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Jean-Yves Gilg

Editor, Solicitors Journal

Just in case, just might work

Just in case, just might work


Public legal education isn't just for ordinary people, it could be good for law firms too

If the last Cameron government was marred by drastic cuts to legal aid with no plan to provide alternative access to justice, Theresa May’s could turn out to be the one that comes up with the outline of a solution.

There are questions still. About how the £1bn ear-marked for improvements to the courts service will actually be used. A large chunk of it will go towards the online court project. And court closures are continuing apace. But the solicitor general’s public legal education initiative (PLE) could be a turning point in the debate about access to justice. What’s more, lawyers could benefit too.

A month ago, Robert Buckland QC MP set up a new PLE panel. Compared with the online court project, it’s a paltry initiative. In austerity Britain, the panel has no budget and it won’t be distributing any cash. Instead, it will bring together various PLE organisations which, Buckland told Solicitors Journal, had not got together until now, and it will help coordinate action where an unmet need has been identified. That doesn’t sound overly ambitious, but he has a point. Why start from scratch when some organisations such as the Citizens Advice, Law For Life, and the Legal Education Foundation are already doing some good work in their respective areas. It makes sense to consolidate their effort.

Last week, Buckland kicked off a campaign to raise awareness of the initiative. In a speech at the attorney general for Northern Ireland’s Constitutional Law Summer School, he distinguished between two types of PLE. ‘Just in time’ PLE refers to helping people at the point where they face a legal issue. Then there is ‘just in case’ PLE. This is more interesting. The intention is to educate ordinary people about how the law works, so they are aware of their rights – and responsibilities – and know what to do should they need to turn to the law.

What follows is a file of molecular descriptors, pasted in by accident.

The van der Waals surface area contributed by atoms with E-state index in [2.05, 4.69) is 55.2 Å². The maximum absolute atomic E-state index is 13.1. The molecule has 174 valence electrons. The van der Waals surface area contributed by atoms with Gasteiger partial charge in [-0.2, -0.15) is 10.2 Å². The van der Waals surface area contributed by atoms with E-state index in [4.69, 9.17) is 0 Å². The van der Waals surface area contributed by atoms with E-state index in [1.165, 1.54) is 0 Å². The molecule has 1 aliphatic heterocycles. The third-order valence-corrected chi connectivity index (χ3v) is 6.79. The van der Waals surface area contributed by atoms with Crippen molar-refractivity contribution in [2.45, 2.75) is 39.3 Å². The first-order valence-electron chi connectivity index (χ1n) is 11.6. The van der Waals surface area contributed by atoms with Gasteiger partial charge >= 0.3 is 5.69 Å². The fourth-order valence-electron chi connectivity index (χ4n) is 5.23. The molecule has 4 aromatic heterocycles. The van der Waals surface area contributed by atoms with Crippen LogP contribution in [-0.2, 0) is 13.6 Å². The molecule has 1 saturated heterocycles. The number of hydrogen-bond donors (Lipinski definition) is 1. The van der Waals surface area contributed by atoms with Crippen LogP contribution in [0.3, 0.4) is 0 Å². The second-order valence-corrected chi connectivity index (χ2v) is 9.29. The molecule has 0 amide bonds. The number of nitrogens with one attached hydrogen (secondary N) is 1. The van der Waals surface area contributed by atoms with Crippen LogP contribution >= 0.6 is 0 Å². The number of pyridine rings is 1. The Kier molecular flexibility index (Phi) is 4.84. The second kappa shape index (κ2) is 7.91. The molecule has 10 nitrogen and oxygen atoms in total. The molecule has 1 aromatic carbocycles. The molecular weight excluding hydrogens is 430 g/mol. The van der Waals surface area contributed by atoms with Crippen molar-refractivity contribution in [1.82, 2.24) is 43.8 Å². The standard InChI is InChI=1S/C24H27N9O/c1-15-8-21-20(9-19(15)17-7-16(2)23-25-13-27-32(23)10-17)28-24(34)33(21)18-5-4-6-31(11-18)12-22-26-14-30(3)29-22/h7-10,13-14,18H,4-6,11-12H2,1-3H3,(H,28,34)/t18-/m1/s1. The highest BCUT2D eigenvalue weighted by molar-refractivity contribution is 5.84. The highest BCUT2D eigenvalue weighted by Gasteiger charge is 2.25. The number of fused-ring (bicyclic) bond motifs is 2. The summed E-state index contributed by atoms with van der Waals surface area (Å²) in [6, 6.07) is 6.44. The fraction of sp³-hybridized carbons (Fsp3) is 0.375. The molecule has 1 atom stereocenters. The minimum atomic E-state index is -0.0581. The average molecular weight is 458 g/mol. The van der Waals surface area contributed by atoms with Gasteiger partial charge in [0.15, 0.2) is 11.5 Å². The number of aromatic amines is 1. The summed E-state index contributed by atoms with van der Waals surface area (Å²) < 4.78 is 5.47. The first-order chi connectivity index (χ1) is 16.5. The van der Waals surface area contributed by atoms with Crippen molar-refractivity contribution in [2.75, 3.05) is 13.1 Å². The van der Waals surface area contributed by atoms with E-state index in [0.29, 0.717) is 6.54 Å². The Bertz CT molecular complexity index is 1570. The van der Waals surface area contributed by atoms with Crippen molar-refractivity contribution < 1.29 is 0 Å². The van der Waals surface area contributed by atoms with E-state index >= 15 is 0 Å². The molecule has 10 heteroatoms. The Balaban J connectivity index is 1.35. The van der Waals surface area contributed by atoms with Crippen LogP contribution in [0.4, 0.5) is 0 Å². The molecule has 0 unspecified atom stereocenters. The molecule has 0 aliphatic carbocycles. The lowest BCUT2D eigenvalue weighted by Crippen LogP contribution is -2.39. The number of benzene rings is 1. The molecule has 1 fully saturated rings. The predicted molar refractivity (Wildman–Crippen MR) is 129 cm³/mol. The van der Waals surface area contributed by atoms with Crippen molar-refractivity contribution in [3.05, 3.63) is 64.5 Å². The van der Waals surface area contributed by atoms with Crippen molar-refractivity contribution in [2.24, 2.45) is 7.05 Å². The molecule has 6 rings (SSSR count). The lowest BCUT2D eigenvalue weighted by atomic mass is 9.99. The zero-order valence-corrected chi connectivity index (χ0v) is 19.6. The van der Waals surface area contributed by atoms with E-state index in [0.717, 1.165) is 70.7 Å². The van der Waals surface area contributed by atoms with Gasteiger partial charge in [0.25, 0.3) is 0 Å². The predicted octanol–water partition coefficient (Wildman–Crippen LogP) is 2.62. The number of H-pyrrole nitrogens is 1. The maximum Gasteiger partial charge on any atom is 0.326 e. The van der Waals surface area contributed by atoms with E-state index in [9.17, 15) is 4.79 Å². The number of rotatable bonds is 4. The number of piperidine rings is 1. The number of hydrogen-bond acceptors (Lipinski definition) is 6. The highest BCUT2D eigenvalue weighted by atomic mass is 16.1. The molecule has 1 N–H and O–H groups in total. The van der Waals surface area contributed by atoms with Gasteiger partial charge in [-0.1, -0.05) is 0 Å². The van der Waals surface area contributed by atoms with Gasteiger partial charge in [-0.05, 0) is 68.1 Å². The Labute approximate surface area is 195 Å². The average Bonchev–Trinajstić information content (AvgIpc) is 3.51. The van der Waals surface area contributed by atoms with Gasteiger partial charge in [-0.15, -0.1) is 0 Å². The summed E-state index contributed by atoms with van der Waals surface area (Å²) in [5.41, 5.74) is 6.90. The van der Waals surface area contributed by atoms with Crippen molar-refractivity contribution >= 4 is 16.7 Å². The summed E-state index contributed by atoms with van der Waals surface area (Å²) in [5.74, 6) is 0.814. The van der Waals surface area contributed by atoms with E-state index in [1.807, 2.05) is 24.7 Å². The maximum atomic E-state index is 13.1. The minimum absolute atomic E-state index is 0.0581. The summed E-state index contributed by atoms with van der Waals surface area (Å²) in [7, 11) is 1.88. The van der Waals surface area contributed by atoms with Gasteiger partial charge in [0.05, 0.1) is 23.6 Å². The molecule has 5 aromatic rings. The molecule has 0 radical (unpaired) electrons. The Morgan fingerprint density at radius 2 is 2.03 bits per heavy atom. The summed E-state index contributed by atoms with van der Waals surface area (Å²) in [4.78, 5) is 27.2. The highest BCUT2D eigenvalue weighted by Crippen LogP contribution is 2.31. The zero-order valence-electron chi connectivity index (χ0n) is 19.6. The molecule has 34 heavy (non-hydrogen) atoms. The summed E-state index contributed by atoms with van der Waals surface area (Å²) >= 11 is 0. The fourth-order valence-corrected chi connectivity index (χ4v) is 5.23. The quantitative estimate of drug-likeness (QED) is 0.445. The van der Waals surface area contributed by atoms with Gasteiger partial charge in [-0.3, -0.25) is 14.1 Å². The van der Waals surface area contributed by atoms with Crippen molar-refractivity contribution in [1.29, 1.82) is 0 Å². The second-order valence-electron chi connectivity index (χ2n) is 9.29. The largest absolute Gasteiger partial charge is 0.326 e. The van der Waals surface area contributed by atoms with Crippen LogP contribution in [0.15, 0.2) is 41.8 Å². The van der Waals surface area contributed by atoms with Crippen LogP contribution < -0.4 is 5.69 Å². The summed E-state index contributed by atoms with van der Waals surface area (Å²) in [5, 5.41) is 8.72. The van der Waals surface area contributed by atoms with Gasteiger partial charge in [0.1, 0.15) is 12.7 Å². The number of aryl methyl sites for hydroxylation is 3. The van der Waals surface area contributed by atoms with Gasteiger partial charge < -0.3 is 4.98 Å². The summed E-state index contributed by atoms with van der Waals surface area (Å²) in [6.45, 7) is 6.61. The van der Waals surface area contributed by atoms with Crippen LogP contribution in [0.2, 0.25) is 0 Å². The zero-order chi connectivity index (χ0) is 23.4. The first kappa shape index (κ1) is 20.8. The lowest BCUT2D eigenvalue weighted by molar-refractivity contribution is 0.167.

We’ve tended to regard access to justice as involving access to a lawyer and to the courts. In the current context of depleted legal aid and funding cuts, this is no longer realistic. Even senior judges are calling for a more pragmatic approach. Lord Neuberger, for instance, has long been in favour of what he calls “quick and dirty justice”. On the eve of his last day as president of the Supreme Court, he gave Solicitors Journal an extensive interview where he also said the online court project should be supported as “an imaginative way of providing access to justice”.

There are market-driven initiatives too. The success of DIY solutions developed by various tech providers is predicated on some level of legal awareness. Services such as CoLin, a digital assistant for housing claims whose developers won the online hackathon a few weeks ago, is an example of how such solutions could best work. The more services of this kind emerge, the more widely will general legal awareness spread.

What’s in it for law firms? Programmes such as that facilitated by the PLE panel should help make legal awareness the norm. So will the general availability of services such as CoLin. Without turning into legal experts, ordinary citizens will gradually develop a level of legal fluency. Ultimately, individuals properly educated about their rights ought to be better clients should their problem require the involvement of a lawyer. Dealing with prospective clients who do not need an explainer in what the law can achieve in their particular circumstances could make a significant difference in terms of efficiencies. I have mentioned Siaro before; the platform developed by Brighton-based Family Law Partners seeks to address this kind of issue by cutting back on the free, pre-instruction conversations and start billing as soon as possible.

A new generation of clients educated about the legal process could deliver better outcomes for all concerned. It may not be the kind of access to justice we’ve been used to, and it certainly shouldn’t be seen as a substitute for legal advice or legal aid, but it could be lot more useful in practice.

Jean-Yves Gilg, editor-in-chief